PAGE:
# Negative ^ Irrational

What is the value of $(-1)^{\sqrt{2}}$ Note by Chris Sapiano
7 months, 2 weeks ago

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Let $(-1)^{\sqrt{2}}= A$

Then on taking the natural logarithm on both sides:

$\sqrt{2}\ln(-1) = \ln(A)$ Which implies:

$\sqrt{2}\ln(i^2) = \sqrt{2}\ln(e^{i\pi})=\sqrt{2}i\pi= \ln(A)$

Or, $A = e^{i\pi\sqrt{2}} = \cos(\pi\sqrt{2}) + i \sin(\pi\sqrt{2})$

So, the result is a complex number.

Note: $i = \sqrt{-1}$ $e^{i\theta}= \cos(\theta) + i\sin(\theta)$

- 7 months, 2 weeks ago

Not quite right. $i^2$ can be equal to $e^{3i \pi}$ as well. So the answer could also be $\cos(3\pi \sqrt2) + i \sin(3\pi \sqrt2)$.

- 7 months, 2 weeks ago

Good observation. The answer can be generalised for odd multiples of $\pi$. However, my intent was to only show that the result of raising a negative number to an irrational exponent is complex. Generalisation was not the intent of the comment.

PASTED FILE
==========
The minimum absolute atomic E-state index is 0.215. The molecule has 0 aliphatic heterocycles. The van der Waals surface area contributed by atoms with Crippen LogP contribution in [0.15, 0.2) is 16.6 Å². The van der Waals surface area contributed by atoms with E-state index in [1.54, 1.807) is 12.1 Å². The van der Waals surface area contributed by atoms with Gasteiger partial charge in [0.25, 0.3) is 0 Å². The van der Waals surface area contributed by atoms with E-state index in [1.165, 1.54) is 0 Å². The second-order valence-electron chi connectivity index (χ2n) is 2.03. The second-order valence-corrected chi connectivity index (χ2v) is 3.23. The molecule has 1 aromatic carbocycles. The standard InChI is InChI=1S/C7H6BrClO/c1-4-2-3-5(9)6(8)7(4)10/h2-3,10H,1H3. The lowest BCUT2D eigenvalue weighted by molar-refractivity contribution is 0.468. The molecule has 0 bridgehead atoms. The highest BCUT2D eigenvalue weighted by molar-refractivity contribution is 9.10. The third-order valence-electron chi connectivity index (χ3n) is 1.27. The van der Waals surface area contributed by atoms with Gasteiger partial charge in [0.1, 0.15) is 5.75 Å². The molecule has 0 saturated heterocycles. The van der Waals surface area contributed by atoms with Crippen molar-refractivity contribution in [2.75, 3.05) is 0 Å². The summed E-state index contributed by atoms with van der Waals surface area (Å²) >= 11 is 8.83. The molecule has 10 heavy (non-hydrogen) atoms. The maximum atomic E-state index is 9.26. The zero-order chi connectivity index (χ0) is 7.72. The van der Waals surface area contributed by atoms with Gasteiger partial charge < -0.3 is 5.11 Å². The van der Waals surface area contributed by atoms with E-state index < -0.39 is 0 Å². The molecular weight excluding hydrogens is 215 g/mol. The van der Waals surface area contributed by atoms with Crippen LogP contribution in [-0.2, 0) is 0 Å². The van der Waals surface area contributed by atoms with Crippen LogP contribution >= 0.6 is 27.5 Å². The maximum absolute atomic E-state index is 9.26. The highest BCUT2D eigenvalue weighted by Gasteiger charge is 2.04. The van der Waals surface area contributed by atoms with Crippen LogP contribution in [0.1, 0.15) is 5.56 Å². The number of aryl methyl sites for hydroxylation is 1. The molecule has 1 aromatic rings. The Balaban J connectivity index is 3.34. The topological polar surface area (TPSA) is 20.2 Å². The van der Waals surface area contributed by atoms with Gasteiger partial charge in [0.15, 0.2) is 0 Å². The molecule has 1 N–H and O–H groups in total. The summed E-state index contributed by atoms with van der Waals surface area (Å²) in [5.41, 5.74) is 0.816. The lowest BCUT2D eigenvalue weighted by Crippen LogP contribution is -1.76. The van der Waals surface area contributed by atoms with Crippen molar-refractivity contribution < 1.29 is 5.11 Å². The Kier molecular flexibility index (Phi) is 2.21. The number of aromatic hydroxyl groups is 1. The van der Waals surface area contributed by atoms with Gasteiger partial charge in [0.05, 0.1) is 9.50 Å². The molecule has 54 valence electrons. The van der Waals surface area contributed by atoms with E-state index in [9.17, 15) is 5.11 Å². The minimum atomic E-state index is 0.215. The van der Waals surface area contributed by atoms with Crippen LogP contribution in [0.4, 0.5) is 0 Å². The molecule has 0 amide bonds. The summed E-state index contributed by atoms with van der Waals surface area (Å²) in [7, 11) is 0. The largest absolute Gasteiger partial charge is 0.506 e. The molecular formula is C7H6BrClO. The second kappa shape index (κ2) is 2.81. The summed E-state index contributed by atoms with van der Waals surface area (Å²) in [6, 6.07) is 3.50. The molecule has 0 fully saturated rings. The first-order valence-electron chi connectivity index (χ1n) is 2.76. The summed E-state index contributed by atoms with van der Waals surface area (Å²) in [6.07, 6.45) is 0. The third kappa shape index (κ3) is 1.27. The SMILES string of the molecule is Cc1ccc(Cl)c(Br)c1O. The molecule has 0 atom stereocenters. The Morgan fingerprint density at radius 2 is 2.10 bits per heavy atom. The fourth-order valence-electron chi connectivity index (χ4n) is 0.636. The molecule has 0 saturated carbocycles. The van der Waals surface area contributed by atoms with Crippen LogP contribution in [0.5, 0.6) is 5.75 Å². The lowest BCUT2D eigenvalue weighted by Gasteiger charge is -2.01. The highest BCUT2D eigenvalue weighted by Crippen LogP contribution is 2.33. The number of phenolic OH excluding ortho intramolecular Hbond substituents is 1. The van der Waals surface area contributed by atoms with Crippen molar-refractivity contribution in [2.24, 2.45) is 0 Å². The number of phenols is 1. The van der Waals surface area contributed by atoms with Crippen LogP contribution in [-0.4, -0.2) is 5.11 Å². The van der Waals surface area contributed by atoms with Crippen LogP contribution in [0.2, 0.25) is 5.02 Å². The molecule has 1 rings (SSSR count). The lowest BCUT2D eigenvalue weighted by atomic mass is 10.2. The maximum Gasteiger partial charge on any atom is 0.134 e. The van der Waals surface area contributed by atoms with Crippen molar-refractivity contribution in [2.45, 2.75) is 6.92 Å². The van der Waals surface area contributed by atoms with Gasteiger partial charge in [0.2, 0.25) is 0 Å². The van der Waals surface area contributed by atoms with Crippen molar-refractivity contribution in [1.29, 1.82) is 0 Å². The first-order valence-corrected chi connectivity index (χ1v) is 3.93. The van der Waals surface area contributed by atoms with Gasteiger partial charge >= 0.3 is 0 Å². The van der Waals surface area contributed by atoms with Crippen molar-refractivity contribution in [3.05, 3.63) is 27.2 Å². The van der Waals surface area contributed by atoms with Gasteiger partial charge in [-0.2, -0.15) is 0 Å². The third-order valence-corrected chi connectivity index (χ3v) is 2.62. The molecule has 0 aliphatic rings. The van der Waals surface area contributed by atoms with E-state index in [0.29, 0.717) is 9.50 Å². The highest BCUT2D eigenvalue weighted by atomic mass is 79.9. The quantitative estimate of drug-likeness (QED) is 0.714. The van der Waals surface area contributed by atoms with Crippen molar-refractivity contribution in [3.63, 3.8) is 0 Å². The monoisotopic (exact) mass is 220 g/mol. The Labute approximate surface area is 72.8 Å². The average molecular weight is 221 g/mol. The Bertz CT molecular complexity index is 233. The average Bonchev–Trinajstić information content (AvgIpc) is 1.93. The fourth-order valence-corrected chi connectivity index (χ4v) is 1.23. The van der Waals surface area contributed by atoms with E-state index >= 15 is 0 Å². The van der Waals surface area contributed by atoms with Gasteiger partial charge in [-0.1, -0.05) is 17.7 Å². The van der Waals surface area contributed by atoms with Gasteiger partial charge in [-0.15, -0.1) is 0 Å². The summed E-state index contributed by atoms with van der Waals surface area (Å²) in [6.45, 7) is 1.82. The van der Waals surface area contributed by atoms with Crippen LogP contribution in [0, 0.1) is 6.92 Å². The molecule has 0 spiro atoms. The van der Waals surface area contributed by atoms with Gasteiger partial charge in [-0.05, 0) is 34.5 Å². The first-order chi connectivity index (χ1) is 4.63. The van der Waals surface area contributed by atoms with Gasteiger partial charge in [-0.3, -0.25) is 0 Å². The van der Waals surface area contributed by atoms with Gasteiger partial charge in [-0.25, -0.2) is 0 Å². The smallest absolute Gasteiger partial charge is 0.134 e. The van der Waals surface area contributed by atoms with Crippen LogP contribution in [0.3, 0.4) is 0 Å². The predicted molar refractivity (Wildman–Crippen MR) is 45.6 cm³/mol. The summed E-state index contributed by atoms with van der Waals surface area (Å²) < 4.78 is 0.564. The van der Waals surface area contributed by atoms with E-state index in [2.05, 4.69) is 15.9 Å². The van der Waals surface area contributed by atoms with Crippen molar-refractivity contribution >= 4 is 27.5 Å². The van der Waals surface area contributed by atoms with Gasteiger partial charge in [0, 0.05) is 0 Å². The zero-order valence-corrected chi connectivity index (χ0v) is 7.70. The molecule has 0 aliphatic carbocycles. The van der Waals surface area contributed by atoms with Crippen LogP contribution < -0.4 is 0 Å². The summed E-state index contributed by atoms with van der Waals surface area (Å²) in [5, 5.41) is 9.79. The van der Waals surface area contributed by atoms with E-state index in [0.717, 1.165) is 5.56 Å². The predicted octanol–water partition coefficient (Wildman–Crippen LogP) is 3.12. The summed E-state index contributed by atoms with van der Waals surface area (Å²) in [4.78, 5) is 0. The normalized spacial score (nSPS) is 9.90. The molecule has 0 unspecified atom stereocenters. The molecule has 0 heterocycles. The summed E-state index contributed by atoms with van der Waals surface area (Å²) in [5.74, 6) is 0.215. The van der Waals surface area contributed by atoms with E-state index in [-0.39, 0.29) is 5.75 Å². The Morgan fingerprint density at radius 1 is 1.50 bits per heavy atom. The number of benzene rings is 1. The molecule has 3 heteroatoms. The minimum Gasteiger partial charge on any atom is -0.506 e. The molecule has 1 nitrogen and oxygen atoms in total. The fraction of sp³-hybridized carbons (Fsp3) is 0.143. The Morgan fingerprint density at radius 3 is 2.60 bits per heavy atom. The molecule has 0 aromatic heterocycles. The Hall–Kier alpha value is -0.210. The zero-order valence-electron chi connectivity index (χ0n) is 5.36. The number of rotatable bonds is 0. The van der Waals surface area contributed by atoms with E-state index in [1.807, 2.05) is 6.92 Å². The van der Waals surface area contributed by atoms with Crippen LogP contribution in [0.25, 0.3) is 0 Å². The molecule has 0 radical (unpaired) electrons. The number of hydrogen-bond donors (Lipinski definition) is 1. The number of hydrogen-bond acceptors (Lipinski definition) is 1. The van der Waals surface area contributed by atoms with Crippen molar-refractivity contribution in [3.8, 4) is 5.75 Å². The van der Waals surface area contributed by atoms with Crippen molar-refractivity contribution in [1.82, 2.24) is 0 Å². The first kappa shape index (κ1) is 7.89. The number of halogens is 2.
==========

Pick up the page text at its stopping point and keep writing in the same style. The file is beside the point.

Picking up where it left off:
The uniqueness of the resulting complex number is something to ponder on. Is there a better way of approaching such a computation?

- 7 months, 2 weeks ago

I think this answer is the principal one.

- 7 months ago

Hello! Could you explain why?

- 7 months ago

Oh. I just meany that because this is the one without any constants, so it should be the principal one, like the principal cube root of unity is 1.

- 7 months ago

If you were to generalize it, how about e^ki(pi)=.... for k is an odd integer. Forgive me, I do not know how to use the math symbols on this yet.

- 7 months, 2 weeks ago

Try SearchOnMath.

- 7 months, 2 weeks ago

Yes, you are correct, this is how I would generalise it.

- 7 months, 2 weeks ago

I really don't know if there's a better way.

- 7 months, 2 weeks ago